Chris Bittle’s Appointment to the Position Comes at a Time when transportation improvements in Niagara are long overdue.
Just Please Don’t Resurrect the Two-Decade-Old Idea of a ‘Mid-Peninsula Highway’
A News Commentary by Niagara At Large reporter and publisher Doug Draper
Posted December 12th, 2019 on Niagara At Large
St. Catharines’ Liberal MP Chris Bittle, elected to a second term in this past October’s federal election, is one of several MPs Prime Minister Justin Trudeau named this December 12th to his government’s new team of parliamentary secretaries.
According to a news release from the Prime Minister’s office, Bittle has been appointed Parliamentary Secretary to federal Transportation Minister Mark Garneau.
“Our team of parliamentary secretaries will be an important link between ministers and Parliament, working closely with their colleagues to deliver real, positive results for all Canadians,” states the Prime Minister in the release.
“They will help advance government legislation, engage directly with Canadians on key government initiatives, and represent the government in Canada and internationally.”
Bittle’s appointment is obviously good new for him and will hopefully benefit residents in Niagara as well on issues of transportation, including marine, rail, highway and public transit services that are highly important to the region.Public transit, including expanded and more integrated bus and rail services, is one area where many residents across the Niagara region have been looking forward to more accessible and affordable services for years.
The St. Catharines MP is now in a position where he is closer to the ears of a federal cabinet minister who has planning and decision-making powers in that and related areas.
One transportation issue Bittle may now have a greater opportunity to deal with, should it surface again, is any resurrection of a now more than two-decade old plan to cut a multi-lane highway – sometimes called a “mid-peninsula highway” – through the middle of Niagara, including through rural farmlands, woodlands and grasslands, from the Greater Toronto and Hamilton areas to the Canada/U.S. border at Fort Erie and Buffalo.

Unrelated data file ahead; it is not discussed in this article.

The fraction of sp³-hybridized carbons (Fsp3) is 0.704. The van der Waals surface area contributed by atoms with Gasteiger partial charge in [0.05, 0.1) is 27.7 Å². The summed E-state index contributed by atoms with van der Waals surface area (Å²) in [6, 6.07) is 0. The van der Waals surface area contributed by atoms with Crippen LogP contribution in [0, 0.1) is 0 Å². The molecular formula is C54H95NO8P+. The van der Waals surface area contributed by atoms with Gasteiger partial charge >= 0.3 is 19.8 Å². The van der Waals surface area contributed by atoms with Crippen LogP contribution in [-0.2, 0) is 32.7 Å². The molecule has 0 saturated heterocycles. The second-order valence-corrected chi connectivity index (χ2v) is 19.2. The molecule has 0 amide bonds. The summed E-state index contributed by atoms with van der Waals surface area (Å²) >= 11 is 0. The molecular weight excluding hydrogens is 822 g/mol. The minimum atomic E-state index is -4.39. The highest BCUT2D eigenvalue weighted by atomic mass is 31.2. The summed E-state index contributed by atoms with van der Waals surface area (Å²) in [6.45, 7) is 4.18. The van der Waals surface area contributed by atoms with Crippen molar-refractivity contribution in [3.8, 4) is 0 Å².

Another highway like that, estimated 20 years ago to cost more than a billion dollars, received a good deal of public opposition at the time and would no doubt receive just as much opposition, if not more, from people who wonder why we would want to focus on even more routes for trucks and cars, and all the impacts that would have on the environment, rather than invest in more environmentally sustainable forms of transportation for the 21st century.
The mid-peninsula highway idea actually became a topic of interest during a meeting of an all-party committee of federal parliament discussing gateway routes between Canada and the U.S. in the last term of Trudeau’s government. The very mention of this highway idea by the committee was enough to give some Niagara area citizens and municipal politicians in rural areas where it might go a few jitters.
Certainly, it is time to bury the mid-peninsula highway idea once and for all, if it has not been buried already.
With a Niagara MP in this new position, here is another opportunity to explore other, more earth friendly ideas for improving transportation services in our Niagara region.
To read the Prime Minister’s entire news release on the new parliamentary secretary appointments and learn more about the role parliamentary secretaries play, click on – – ahttps://pm.gc.ca/en/news/news-releases/2019/12/12/prime-minister-welcomes-new-parliamentary-secretaries
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